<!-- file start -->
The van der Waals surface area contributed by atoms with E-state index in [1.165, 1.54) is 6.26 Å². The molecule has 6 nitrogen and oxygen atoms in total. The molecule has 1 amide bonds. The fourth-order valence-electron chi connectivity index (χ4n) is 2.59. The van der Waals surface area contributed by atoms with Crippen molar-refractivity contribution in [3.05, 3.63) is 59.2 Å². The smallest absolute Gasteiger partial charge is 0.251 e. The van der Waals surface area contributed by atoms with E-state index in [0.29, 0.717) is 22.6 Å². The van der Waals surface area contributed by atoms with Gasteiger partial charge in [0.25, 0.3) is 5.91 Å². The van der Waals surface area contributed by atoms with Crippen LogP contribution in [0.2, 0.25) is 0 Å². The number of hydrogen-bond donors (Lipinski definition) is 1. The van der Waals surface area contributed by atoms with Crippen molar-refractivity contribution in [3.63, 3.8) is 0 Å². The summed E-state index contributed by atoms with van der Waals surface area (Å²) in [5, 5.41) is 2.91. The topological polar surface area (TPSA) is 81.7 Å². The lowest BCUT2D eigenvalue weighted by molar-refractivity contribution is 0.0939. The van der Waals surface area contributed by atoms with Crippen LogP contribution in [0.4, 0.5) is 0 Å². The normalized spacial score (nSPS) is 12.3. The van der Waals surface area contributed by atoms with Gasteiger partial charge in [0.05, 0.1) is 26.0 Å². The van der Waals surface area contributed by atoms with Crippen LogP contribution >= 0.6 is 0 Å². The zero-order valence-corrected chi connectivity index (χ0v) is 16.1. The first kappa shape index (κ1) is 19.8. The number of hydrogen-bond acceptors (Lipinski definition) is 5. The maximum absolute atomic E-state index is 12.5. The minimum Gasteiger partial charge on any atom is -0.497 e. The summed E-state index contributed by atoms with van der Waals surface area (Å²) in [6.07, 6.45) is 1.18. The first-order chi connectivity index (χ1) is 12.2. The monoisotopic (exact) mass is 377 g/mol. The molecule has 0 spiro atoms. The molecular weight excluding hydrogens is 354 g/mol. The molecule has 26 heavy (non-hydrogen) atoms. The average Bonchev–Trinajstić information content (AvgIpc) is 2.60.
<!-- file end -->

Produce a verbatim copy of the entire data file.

The van der Waals surface area contributed by atoms with E-state index in [1.165, 1.54) is 6.26 Å². The molecule has 6 nitrogen and oxygen atoms in total. The molecule has 1 amide bonds. The fourth-order valence-electron chi connectivity index (χ4n) is 2.59. The van der Waals surface area contributed by atoms with Crippen molar-refractivity contribution in [3.05, 3.63) is 59.2 Å². The smallest absolute Gasteiger partial charge is 0.251 e. The van der Waals surface area contributed by atoms with E-state index in [0.29, 0.717) is 22.6 Å². The van der Waals surface area contributed by atoms with Gasteiger partial charge in [0.25, 0.3) is 5.91 Å². The van der Waals surface area contributed by atoms with Crippen LogP contribution in [0.2, 0.25) is 0 Å². The number of hydrogen-bond donors (Lipinski definition) is 1. The van der Waals surface area contributed by atoms with Crippen molar-refractivity contribution in [3.63, 3.8) is 0 Å². The summed E-state index contributed by atoms with van der Waals surface area (Å²) in [5, 5.41) is 2.91. The topological polar surface area (TPSA) is 81.7 Å². The lowest BCUT2D eigenvalue weighted by molar-refractivity contribution is 0.0939. The van der Waals surface area contributed by atoms with Crippen LogP contribution in [0.4, 0.5) is 0 Å². The normalized spacial score (nSPS) is 12.3. The van der Waals surface area contributed by atoms with Gasteiger partial charge in [0.05, 0.1) is 26.0 Å². The van der Waals surface area contributed by atoms with Crippen LogP contribution >= 0.6 is 0 Å². The zero-order valence-corrected chi connectivity index (χ0v) is 16.1. The first kappa shape index (κ1) is 19.8. The number of hydrogen-bond acceptors (Lipinski definition) is 5. The maximum absolute atomic E-state index is 12.5. The minimum Gasteiger partial charge on any atom is -0.497 e. The summed E-state index contributed by atoms with van der Waals surface area (Å²) in [6.07, 6.45) is 1.18. The first-order chi connectivity index (χ1) is 12.2. The monoisotopic (exact) mass is 377 g/mol. The molecule has 0 spiro atoms. The molecular weight excluding hydrogens is 354 g/mol. The molecule has 26 heavy (non-hydrogen) atoms. The average Bonchev–Trinajstić information content (AvgIpc) is 2.60.